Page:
2009-01-07 / 17:55 /

Conservative logic is a comprehensive model of computation which explicitly reflects a number of fundamental principles of physics…

Edward Fredkin and Tommaso Toffoli, Conservative Logic p. 1

Axioms for computation that are based on noninvertible primitives can only reflect aspects of macroscopic physics. While they offer enough expressive power for dealing in a formal way with what can eventually be computed by any physical means, they may deprive us of essential tools for discussing how best to compute in particular, whether and how the kT barrier can be overcome-since many relevant aspects of microscopic physics are totally out of their reach. To remedy these eficiencies, the axioms of computation must be told some of the “facts of life” of the microscopic world. This is one of the goals of conservative logic.

Edward Fredkin and Tommaso Toffoli, Conservative Logic p. 3

Via the LtU Inspiring papers thread comes Fredkin and Toffoli’s 2001 paper: Conservative Logic [PDF] (local cache since I couldn’t find an official site with a download; thanks to Strange Paths for having a copy of the PDF). The paper 1) presents a model of computation based on physics-inspired axioms, 2) demonstrates that the model is computationally universal and then 3) gives an example implemented using billiard balls. Well, technically perfectly elastic collisions of spherical bodies constrained to a 2-dimensional plane, but still fun.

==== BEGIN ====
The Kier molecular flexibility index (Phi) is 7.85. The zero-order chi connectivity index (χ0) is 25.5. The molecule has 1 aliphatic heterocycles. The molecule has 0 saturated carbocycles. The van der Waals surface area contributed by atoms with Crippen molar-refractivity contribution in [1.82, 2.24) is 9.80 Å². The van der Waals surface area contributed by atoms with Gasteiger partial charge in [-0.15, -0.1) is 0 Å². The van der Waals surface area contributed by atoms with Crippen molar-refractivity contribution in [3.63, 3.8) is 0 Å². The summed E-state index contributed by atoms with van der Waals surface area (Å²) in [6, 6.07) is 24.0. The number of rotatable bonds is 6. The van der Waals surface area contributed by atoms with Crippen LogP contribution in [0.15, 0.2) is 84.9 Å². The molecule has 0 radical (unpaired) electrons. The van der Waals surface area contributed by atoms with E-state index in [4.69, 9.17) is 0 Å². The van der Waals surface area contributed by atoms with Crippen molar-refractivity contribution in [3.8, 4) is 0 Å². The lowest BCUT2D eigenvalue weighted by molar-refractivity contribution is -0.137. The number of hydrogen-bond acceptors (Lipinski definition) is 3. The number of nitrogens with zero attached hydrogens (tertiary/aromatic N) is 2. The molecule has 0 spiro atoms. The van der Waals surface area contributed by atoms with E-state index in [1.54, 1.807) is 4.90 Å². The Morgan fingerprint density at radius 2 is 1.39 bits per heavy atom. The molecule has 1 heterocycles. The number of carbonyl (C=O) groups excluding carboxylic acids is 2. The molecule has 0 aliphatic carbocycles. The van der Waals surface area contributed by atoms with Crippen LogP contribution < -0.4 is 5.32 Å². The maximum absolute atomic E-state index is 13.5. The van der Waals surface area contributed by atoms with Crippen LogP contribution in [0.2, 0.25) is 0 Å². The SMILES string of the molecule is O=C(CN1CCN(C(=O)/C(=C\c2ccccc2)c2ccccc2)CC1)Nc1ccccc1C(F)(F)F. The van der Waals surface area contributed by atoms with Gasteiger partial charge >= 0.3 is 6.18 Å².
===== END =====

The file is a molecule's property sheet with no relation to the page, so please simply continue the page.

It reminded me of Neil Gershenfeld‘s Programming Bits and Atoms talk. Specifically both changed my concepts of computation: Gershenfeld shows a bunch of examples of asynchronous logic automata (sorry for the crap link to a google index, I haven’t read enough to find a good reference; let me know if you find one) and also demonstrates physical logic gates built from plastic tubing and air bubbles. Given that Toffoli was cranking out papers in the late 70’s, I wouldn’t be surprised if Gershenfeld draws from his work.

Beyond the cool factor, both works have practical outcomes. Gershenfeld shows proof of concepts like the “paintable computer”: a computational surface that runs a Postscript interpreter. He also demonstrates a(nother) linear-time sorting algorithm that depends on the ALA property that transmission is also storage (cells store values, transmission is merely the passing of values down a chain of cells). Fredkin and Toffoli make no such claims, but since a primitive of Conservative Logic is the unit wire–an element that both stores and transmits a value–the same should hold.

Fredkin and Toffoli’s emphasis on conservative physics principles leads to another huge benefit: “The central result of conservative logic is that it is ideally possible to build sequential circuits with zero internal power dissipation.” Nice.

But, really, my interest is in the combination of computer nerdery with physics nerdery (I spent years doing integrals studying physics). This is the stuff inspires me when I feel like a programming career is nothing more than CRUD web interfaces; you might even say reading these papers prevents my architecture from sucking.

In a similar vein, I recommend The Feynman Lectures on Computation and Scott Aaronson’s blog. Aaronson’s blog is a cornucopia of technical things I don’t fully understand, including one of my favorite blog posts of 2008: Time: Different from space.